Smith, Cowdery, and Phelps had also written the Egyptian Alphabet & Grammar, purportedly a guide for understanding the heiroglyphs in the documents they translated, which has remained in the Church's possession. It makes clear references to the heiroglyphs and their positions on the pages, unambiguously referring to the existing papyri. They are clear, additional evidence that the existing papyri are the ones claimed to contain the Book of Abraham. Nibley dismissed the Egyptian Alphabet & Grammar as "of no practical value whatever and never employed in any translation." I have to agree with Nibley here: They certainly do not seem to be of any practical value, but that says nothing about the finding that they do reference the existing papyri.
The papyri have been dated to the first century BC, about 1500 years after Abraham is claimed to have lived, which makes it difficult to reconcile Smith's statement that they were written by Abraham's own hand. Hugh Nibley came to the Church's rescue again, stating that it's common to refer to a book as having been written by someone without literally meaning that that exact volume was created by a pen held in that person's own hand. The Church itself goes even farther, stating that "Joseph Smith never claimed that the papyri were autographic (written by Abraham himself)", implying that there's still a loophole for Smith's claims to be true.
But this is a tenuous position to which to cling. Joseph Smith's introduction to the Book of Abraham reads:
Joseph Smith also showed a papyrus to Charles Adams, the son of John Quincy Adams, who reported that Smith told him:
Beyond any reasonable doubt, Joseph Smith maintained that his papyri were literally written by Abraham's own hand, and that they told Abraham's story. Both are, beyond any reasonable doubt, untrue.
It's not possible to get inside the heads of Joseph Smith, Oliver Cowdery, and William Phelps, so we can't really know what their honest intentions were. The most cynical analysis concludes that the Book of Abraham's authorship was a fully deliberate fraud, where all three men knowingly conspired to contrive a Bible-style book to add to their doctrine, claiming the papyri as the source when they well knew that it probably had nothing to do with the story they invented. A more charitable version of events has Smith honestly believing he was divinely inspired to translate the papyri, reeling off the tale as it came to him, with Cowdery and Phelps sincere in their faith and transcribing Smith to the best of their ability. Maybe Smith alone knew he couldn't read the papyri and was making up the story, and hoaxed Cowdery and Phelps. All we can say for sure is that its source is absolutely not what the Church claims it is.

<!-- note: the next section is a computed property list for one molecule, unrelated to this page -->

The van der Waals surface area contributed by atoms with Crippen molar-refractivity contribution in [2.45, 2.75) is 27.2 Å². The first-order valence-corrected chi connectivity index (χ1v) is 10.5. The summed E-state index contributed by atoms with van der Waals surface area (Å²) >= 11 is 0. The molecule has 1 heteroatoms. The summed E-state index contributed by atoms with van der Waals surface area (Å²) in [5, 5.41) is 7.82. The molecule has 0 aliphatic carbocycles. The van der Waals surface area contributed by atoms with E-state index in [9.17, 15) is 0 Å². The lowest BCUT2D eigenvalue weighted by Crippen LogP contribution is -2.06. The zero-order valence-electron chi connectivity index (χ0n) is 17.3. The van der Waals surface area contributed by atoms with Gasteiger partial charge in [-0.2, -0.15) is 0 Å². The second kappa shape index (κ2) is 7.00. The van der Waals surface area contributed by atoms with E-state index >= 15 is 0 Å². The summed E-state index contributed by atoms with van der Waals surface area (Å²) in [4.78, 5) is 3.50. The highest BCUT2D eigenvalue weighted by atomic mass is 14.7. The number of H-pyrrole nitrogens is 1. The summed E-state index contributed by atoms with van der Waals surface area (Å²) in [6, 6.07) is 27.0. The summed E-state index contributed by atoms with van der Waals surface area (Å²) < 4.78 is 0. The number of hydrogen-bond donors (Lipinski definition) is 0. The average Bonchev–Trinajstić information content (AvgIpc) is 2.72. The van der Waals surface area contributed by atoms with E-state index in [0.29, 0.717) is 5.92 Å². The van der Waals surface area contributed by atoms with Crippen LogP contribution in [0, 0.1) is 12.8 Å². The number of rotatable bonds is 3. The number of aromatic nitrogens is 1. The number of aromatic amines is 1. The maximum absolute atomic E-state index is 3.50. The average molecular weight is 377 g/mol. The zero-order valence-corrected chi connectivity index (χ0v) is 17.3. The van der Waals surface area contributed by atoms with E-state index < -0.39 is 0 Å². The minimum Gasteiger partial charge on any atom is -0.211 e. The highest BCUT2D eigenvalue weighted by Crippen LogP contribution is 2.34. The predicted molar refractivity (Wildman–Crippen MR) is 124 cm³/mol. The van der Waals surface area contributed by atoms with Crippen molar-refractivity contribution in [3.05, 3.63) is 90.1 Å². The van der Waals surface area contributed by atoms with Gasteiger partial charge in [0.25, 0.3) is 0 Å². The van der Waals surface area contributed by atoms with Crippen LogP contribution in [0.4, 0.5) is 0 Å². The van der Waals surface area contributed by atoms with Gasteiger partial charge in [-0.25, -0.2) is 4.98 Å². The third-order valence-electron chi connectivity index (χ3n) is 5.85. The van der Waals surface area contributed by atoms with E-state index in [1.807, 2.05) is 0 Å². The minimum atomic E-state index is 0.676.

The Church says that the significance of the Book of Abraham is that it is "evidence of the inspired calling of the Prophet Joseph Smith." I can find no rational argument that supports this. It is merely evidence that the talents of Smith, Cowdery, and Phelps, combined with any divine inspiration any of them may have had, were insufficient to translate a document that is a trivial task for any knowledgeable Egyptologist. Honest Mormons should have grave concerns over the Church's continued promotion of a claim proven to be false. It's time for Mormons with intellectual integrity to demand the Book of Abraham be reclassified as not of any divine inspiration, and its authorship properly assigned to Smith, Cowdery, and Phelps, with whatever status the Church likes that does not endorse the bogus translation.